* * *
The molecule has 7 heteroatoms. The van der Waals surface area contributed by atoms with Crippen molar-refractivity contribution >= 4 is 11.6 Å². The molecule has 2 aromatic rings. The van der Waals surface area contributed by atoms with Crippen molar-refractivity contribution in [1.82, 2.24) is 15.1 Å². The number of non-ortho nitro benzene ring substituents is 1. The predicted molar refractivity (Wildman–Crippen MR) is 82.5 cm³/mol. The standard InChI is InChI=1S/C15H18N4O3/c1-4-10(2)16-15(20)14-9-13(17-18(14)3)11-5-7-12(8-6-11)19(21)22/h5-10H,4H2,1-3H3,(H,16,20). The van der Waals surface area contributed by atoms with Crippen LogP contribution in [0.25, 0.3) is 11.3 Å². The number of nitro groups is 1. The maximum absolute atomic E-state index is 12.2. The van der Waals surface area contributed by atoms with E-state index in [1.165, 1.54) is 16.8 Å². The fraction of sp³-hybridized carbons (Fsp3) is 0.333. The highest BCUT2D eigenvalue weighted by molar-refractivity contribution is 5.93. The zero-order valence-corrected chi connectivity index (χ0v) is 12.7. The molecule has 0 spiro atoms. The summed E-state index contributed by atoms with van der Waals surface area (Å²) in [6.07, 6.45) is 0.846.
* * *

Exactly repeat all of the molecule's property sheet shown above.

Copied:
The molecule has 7 heteroatoms. The van der Waals surface area contributed by atoms with Crippen molar-refractivity contribution >= 4 is 11.6 Å². The molecule has 2 aromatic rings. The van der Waals surface area contributed by atoms with Crippen molar-refractivity contribution in [1.82, 2.24) is 15.1 Å². The number of non-ortho nitro benzene ring substituents is 1. The predicted molar refractivity (Wildman–Crippen MR) is 82.5 cm³/mol. The standard InChI is InChI=1S/C15H18N4O3/c1-4-10(2)16-15(20)14-9-13(17-18(14)3)11-5-7-12(8-6-11)19(21)22/h5-10H,4H2,1-3H3,(H,16,20). The van der Waals surface area contributed by atoms with Crippen LogP contribution in [0.25, 0.3) is 11.3 Å². The number of nitro groups is 1. The maximum absolute atomic E-state index is 12.2. The van der Waals surface area contributed by atoms with E-state index in [1.165, 1.54) is 16.8 Å². The fraction of sp³-hybridized carbons (Fsp3) is 0.333. The highest BCUT2D eigenvalue weighted by molar-refractivity contribution is 5.93. The zero-order valence-corrected chi connectivity index (χ0v) is 12.7. The molecule has 0 spiro atoms. The summed E-state index contributed by atoms with van der Waals surface area (Å²) in [6.07, 6.45) is 0.846.